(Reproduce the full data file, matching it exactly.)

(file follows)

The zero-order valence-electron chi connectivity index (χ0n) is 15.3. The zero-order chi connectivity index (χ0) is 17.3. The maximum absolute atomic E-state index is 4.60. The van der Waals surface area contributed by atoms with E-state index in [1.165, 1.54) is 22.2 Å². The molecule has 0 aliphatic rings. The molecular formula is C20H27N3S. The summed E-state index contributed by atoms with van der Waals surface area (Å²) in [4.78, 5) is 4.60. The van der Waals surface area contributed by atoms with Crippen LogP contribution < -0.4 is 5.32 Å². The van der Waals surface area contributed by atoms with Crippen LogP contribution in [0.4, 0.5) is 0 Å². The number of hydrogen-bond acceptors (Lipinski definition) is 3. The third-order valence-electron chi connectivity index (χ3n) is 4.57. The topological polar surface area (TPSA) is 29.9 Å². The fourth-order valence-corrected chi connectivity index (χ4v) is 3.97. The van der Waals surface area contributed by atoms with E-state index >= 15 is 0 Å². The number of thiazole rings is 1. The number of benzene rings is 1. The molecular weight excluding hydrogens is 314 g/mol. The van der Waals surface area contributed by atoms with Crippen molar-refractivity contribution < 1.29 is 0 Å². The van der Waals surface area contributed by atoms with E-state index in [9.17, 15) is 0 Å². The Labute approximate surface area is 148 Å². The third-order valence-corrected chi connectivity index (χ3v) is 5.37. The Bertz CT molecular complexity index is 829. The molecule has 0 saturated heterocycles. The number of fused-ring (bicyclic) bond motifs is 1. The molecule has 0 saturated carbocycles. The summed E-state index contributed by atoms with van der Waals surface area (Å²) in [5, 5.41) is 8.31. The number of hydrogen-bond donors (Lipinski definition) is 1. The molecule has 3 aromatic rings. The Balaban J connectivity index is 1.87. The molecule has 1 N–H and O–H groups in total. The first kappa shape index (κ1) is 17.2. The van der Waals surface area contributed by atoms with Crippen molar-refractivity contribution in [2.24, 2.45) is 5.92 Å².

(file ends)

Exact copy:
The zero-order valence-electron chi connectivity index (χ0n) is 15.3. The zero-order chi connectivity index (χ0) is 17.3. The maximum absolute atomic E-state index is 4.60. The van der Waals surface area contributed by atoms with E-state index in [1.165, 1.54) is 22.2 Å². The molecule has 0 aliphatic rings. The molecular formula is C20H27N3S. The summed E-state index contributed by atoms with van der Waals surface area (Å²) in [4.78, 5) is 4.60. The van der Waals surface area contributed by atoms with Crippen LogP contribution < -0.4 is 5.32 Å². The van der Waals surface area contributed by atoms with Crippen LogP contribution in [0.4, 0.5) is 0 Å². The number of hydrogen-bond acceptors (Lipinski definition) is 3. The third-order valence-electron chi connectivity index (χ3n) is 4.57. The topological polar surface area (TPSA) is 29.9 Å². The fourth-order valence-corrected chi connectivity index (χ4v) is 3.97. The van der Waals surface area contributed by atoms with E-state index >= 15 is 0 Å². The number of thiazole rings is 1. The number of benzene rings is 1. The molecular weight excluding hydrogens is 314 g/mol. The van der Waals surface area contributed by atoms with Crippen molar-refractivity contribution < 1.29 is 0 Å². The van der Waals surface area contributed by atoms with E-state index in [9.17, 15) is 0 Å². The Labute approximate surface area is 148 Å². The third-order valence-corrected chi connectivity index (χ3v) is 5.37. The Bertz CT molecular complexity index is 829. The molecule has 0 saturated heterocycles. The number of fused-ring (bicyclic) bond motifs is 1. The molecule has 0 saturated carbocycles. The summed E-state index contributed by atoms with van der Waals surface area (Å²) in [5, 5.41) is 8.31. The number of hydrogen-bond donors (Lipinski definition) is 1. The molecule has 3 aromatic rings. The Balaban J connectivity index is 1.87. The molecule has 1 N–H and O–H groups in total. The first kappa shape index (κ1) is 17.2. The van der Waals surface area contributed by atoms with Crippen molar-refractivity contribution in [2.24, 2.45) is 5.92 Å².